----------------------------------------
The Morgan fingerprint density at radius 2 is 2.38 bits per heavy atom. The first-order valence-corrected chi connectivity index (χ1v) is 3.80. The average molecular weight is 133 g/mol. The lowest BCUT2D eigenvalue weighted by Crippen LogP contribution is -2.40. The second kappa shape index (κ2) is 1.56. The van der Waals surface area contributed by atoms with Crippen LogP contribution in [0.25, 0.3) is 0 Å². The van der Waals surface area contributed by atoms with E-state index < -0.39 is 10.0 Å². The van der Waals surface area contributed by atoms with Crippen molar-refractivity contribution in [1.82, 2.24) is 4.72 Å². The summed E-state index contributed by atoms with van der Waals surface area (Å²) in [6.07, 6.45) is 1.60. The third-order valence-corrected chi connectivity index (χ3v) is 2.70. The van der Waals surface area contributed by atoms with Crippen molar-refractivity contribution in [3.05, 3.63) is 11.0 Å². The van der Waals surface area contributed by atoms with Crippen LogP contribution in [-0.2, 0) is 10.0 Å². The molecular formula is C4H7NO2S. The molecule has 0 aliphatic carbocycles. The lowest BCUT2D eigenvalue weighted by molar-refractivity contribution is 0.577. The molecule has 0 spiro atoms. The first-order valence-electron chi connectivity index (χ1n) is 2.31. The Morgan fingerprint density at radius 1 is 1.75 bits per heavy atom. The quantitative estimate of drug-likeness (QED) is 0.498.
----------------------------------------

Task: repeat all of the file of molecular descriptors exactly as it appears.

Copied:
The Morgan fingerprint density at radius 2 is 2.38 bits per heavy atom. The first-order valence-corrected chi connectivity index (χ1v) is 3.80. The average molecular weight is 133 g/mol. The lowest BCUT2D eigenvalue weighted by Crippen LogP contribution is -2.40. The second kappa shape index (κ2) is 1.56. The van der Waals surface area contributed by atoms with Crippen LogP contribution in [0.25, 0.3) is 0 Å². The van der Waals surface area contributed by atoms with E-state index < -0.39 is 10.0 Å². The van der Waals surface area contributed by atoms with Crippen molar-refractivity contribution in [1.82, 2.24) is 4.72 Å². The summed E-state index contributed by atoms with van der Waals surface area (Å²) in [6.07, 6.45) is 1.60. The third-order valence-corrected chi connectivity index (χ3v) is 2.70. The van der Waals surface area contributed by atoms with Crippen molar-refractivity contribution in [3.05, 3.63) is 11.0 Å². The van der Waals surface area contributed by atoms with Crippen LogP contribution in [-0.2, 0) is 10.0 Å². The molecular formula is C4H7NO2S. The molecule has 0 aliphatic carbocycles. The lowest BCUT2D eigenvalue weighted by molar-refractivity contribution is 0.577. The molecule has 0 spiro atoms. The first-order valence-electron chi connectivity index (χ1n) is 2.31. The Morgan fingerprint density at radius 1 is 1.75 bits per heavy atom. The quantitative estimate of drug-likeness (QED) is 0.498.